spoke with Handy about how to build up the community you work in and how to set the tone for your company culture.
Build up the community you live in. I believe that the strength of our company is directly tied to the strength of our communities, and if we’re not giving back and doing everything that we possibly can to help out, then we’re missing the mark, and I think that ultimately, we have a huge instance of volunteerism in the company. It’s promoted, it’s constantly discussed, and we make sure that our colleagues know that it’s not just something that will be appreciated in the community; it will also be appreciated internally.
It’s critical for everyone to spend some time recognizing that there are those that are less fortunate and they can help. In our case, it gives us a chance to work together outside the company, but it’s also a good thing for an employee to do the work outside of the bank and come back and be able to share those things and be celebrated at the bank. And it’s a good chance for not just them, but also for the colleagues to see the passion of the company and what we can do.
We have a [Sabbatical] program where we dedicate a colleague for three months for a not-for-profit company and then come back to the company and tell people about the experience and how meaningful it was. A big part of [our Champion for Action program] is we give money, but it’s recognition that we do with a media partner, it’s a big part of volunteerism, and we get to know that agency that we work with. And I can’t think of a better way to build the moral fabric and a positive feeling throughout the company.
Help employees by making them accountable.
My style is to let them run the business and keep me informed as necessary and make use of me as necessary but to empower them to be leaders themselves.
It’s ownership of budget, it’s ownership of their markets, it’s management of their people, it’s maintaining an open door so that they and their reports can get access to me as they need, but basically, it’s making sure that they take responsibility for both the good parts and bad parts of their operations.
Accountability can take many forms. We have budgets that we adhere to, and we count a lot of things and keep track of how we are doing on a very regular basis. The key is that I listen well to what they are telling me and communicate back to them on a very regular basis, and that gives us very open lines of communication. We don’t manage for the people who report to us, we lead through great communication.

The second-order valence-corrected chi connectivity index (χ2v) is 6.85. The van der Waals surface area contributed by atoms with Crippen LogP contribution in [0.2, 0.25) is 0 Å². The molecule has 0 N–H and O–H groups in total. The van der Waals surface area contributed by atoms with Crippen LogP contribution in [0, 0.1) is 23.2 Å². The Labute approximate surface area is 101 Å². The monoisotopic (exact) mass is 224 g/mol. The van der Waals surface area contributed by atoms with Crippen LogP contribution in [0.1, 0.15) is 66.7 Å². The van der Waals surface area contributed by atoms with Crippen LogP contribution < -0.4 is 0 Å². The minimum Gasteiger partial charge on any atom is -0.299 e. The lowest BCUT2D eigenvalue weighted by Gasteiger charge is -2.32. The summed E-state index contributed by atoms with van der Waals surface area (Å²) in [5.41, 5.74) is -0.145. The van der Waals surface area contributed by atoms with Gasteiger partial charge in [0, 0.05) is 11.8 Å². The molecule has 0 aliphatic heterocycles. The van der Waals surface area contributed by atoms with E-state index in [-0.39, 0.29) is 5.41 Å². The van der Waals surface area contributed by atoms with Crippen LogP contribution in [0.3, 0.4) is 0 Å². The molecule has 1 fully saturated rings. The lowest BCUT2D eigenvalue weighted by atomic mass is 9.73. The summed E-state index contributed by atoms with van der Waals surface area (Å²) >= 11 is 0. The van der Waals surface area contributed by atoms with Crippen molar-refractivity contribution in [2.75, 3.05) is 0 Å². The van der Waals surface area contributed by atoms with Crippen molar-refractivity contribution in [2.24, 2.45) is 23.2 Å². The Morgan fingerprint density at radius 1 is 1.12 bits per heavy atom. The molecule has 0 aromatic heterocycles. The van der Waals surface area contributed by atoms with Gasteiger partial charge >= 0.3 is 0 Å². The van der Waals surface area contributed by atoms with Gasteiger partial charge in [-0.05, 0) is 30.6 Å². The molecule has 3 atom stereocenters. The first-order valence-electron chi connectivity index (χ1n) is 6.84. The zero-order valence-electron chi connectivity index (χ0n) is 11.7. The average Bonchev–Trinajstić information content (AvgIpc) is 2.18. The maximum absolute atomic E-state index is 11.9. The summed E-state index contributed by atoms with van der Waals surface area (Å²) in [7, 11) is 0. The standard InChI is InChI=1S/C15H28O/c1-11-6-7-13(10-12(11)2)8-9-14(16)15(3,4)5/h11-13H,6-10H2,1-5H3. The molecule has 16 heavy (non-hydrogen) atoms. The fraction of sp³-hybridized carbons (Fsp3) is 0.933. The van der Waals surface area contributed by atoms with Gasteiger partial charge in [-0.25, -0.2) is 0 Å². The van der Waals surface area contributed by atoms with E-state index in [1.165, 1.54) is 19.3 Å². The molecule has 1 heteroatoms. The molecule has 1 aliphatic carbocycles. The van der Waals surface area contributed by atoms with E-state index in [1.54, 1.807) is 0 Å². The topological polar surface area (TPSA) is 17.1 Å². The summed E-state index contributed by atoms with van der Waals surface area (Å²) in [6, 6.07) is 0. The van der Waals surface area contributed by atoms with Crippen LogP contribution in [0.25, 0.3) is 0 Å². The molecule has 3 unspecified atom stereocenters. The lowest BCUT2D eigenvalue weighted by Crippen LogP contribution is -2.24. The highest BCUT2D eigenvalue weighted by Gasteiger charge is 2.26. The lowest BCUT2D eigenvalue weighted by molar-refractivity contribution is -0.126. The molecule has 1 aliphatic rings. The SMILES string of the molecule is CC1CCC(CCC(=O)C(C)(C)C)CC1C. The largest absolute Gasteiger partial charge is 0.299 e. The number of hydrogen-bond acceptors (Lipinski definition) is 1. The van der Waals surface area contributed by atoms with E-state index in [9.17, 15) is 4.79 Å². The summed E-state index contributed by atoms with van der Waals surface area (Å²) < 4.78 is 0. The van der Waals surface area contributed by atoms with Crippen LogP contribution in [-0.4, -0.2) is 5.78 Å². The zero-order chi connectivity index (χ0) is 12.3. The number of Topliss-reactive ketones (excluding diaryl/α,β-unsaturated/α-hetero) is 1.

Look deeper during the interview. We want people who get great references from business partners, and we want people who are willing to work hard but who are open-minded and who also listen well.
In an interview process, I ask a lot of questions about specific topics, whether it’s about their community projects or work-related, to make sure that what’s said is real, and I make sure that I can confirm this with the outside references.
We also look for ability to listen, [we] want to make sure that people are not over-selling and are willing to talk honestly about themselves and their own qualities because that shows a willingness to accept the fact that they might learn something new at anytime because they are not the be-all, end-all.
Lead the path to communication. Leadership by example is a huge part of leadership in general. If people see me willing to listen and be patient with what’s being communicated, then they’ll follow suit, and I think it fosters a sense of community, a sense of working together across the whole leadership team.
Set a tone for the company culture. Develop a set of core beliefs that are focused on engaging colleagues and the community in a way that will benefit everyone. We have credo meetings, and I have regular meetings with as many as 100 people to talk about the things we believe in. One of them is being proactive with the community and also with our customer base.
Its continually discussed, made a part of the fabric to a point where we can discuss actions as to whether or not they are credo-like. It even develops in a way that’s sort of a language. It’s treated very much as an empowerment tool where if you feel like you’re doing the right thing, that you see that it’s recognized and it’s more than just a mantra, it’s reinforcing a set of beliefs throughout the company.
Be the public face for your company. I insist on my leadership team being available to our staff and being in the marketplace and watching what’s going on. Whether it’s spending time with the colleagues on a local level or doing something bigger like working on the Harvest for Hunger campaign, I’m involved in those things and take advantage of every opportunity I can to work with those things.
Spending time with colleagues to the extent that I can, and to the extent that my leadership team can, is invaluable. It’s difficult to see everyone as much as we’d like, but it’s so valuable when you can make it happen, so you have to find time to do it.
HOW TO REACH: Charter One Bank, Ohio, (877) Charter or www.charterone.com